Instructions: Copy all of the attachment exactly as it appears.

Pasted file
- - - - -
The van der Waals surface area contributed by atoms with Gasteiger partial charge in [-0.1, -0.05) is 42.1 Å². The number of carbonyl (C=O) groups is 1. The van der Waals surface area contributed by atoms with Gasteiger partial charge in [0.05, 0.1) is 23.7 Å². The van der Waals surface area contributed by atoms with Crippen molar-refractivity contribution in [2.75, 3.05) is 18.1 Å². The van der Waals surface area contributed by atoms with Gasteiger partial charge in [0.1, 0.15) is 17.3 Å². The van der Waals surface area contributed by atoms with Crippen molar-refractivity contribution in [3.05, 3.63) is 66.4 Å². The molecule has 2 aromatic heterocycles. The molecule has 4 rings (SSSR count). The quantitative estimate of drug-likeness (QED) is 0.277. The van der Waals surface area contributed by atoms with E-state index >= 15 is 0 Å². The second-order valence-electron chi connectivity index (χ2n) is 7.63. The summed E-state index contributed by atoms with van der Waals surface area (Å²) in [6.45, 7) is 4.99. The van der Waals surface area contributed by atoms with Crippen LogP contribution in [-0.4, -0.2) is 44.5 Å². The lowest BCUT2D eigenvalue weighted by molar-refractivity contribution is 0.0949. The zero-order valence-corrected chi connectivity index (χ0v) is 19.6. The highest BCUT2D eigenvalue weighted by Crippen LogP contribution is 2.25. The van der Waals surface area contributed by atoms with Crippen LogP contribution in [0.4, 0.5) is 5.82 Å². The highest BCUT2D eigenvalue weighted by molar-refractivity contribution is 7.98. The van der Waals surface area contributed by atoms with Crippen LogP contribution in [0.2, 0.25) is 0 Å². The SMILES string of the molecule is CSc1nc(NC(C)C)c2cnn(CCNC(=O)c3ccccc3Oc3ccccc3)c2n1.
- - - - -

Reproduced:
The van der Waals surface area contributed by atoms with Gasteiger partial charge in [-0.1, -0.05) is 42.1 Å². The number of carbonyl (C=O) groups is 1. The van der Waals surface area contributed by atoms with Gasteiger partial charge in [0.05, 0.1) is 23.7 Å². The van der Waals surface area contributed by atoms with Crippen molar-refractivity contribution in [2.75, 3.05) is 18.1 Å². The van der Waals surface area contributed by atoms with Gasteiger partial charge in [0.1, 0.15) is 17.3 Å². The van der Waals surface area contributed by atoms with Crippen molar-refractivity contribution in [3.05, 3.63) is 66.4 Å². The molecule has 2 aromatic heterocycles. The molecule has 4 rings (SSSR count). The quantitative estimate of drug-likeness (QED) is 0.277. The van der Waals surface area contributed by atoms with E-state index >= 15 is 0 Å². The second-order valence-electron chi connectivity index (χ2n) is 7.63. The summed E-state index contributed by atoms with van der Waals surface area (Å²) in [6.45, 7) is 4.99. The van der Waals surface area contributed by atoms with Crippen LogP contribution in [-0.4, -0.2) is 44.5 Å². The lowest BCUT2D eigenvalue weighted by molar-refractivity contribution is 0.0949. The zero-order valence-corrected chi connectivity index (χ0v) is 19.6. The highest BCUT2D eigenvalue weighted by Crippen LogP contribution is 2.25. The van der Waals surface area contributed by atoms with Crippen LogP contribution in [0.4, 0.5) is 5.82 Å². The highest BCUT2D eigenvalue weighted by molar-refractivity contribution is 7.98. The van der Waals surface area contributed by atoms with Crippen LogP contribution in [0.2, 0.25) is 0 Å². The SMILES string of the molecule is CSc1nc(NC(C)C)c2cnn(CCNC(=O)c3ccccc3Oc3ccccc3)c2n1.